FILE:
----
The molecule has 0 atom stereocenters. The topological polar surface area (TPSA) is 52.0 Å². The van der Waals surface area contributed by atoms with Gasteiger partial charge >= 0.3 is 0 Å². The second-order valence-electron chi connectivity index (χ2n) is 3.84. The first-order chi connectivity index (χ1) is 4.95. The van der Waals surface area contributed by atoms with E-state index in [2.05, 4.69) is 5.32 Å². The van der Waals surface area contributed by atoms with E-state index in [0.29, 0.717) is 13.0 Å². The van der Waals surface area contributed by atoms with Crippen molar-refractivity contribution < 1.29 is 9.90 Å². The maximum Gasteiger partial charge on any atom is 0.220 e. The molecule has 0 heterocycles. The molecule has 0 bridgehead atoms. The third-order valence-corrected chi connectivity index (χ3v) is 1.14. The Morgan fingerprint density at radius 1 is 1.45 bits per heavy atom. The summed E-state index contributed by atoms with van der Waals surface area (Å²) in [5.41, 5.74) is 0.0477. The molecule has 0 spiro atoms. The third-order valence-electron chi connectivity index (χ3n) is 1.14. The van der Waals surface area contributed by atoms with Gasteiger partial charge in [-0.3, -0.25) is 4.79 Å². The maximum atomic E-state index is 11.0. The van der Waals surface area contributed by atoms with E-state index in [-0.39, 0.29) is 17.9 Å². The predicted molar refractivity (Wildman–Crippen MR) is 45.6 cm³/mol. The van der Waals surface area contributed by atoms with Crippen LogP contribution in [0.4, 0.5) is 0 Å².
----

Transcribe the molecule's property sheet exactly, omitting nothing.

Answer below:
The molecule has 0 atom stereocenters. The topological polar surface area (TPSA) is 52.0 Å². The van der Waals surface area contributed by atoms with Gasteiger partial charge >= 0.3 is 0 Å². The second-order valence-electron chi connectivity index (χ2n) is 3.84. The first-order chi connectivity index (χ1) is 4.95. The van der Waals surface area contributed by atoms with E-state index in [2.05, 4.69) is 5.32 Å². The van der Waals surface area contributed by atoms with E-state index in [0.29, 0.717) is 13.0 Å². The van der Waals surface area contributed by atoms with Crippen molar-refractivity contribution < 1.29 is 9.90 Å². The maximum Gasteiger partial charge on any atom is 0.220 e. The molecule has 0 heterocycles. The molecule has 0 bridgehead atoms. The third-order valence-corrected chi connectivity index (χ3v) is 1.14. The Morgan fingerprint density at radius 1 is 1.45 bits per heavy atom. The summed E-state index contributed by atoms with van der Waals surface area (Å²) in [5.41, 5.74) is 0.0477. The molecule has 0 spiro atoms. The third-order valence-electron chi connectivity index (χ3n) is 1.14. The van der Waals surface area contributed by atoms with Gasteiger partial charge in [-0.3, -0.25) is 4.79 Å². The maximum atomic E-state index is 11.0. The van der Waals surface area contributed by atoms with E-state index in [-0.39, 0.29) is 17.9 Å². The predicted molar refractivity (Wildman–Crippen MR) is 45.6 cm³/mol. The van der Waals surface area contributed by atoms with Crippen LogP contribution in [0.4, 0.5) is 0 Å².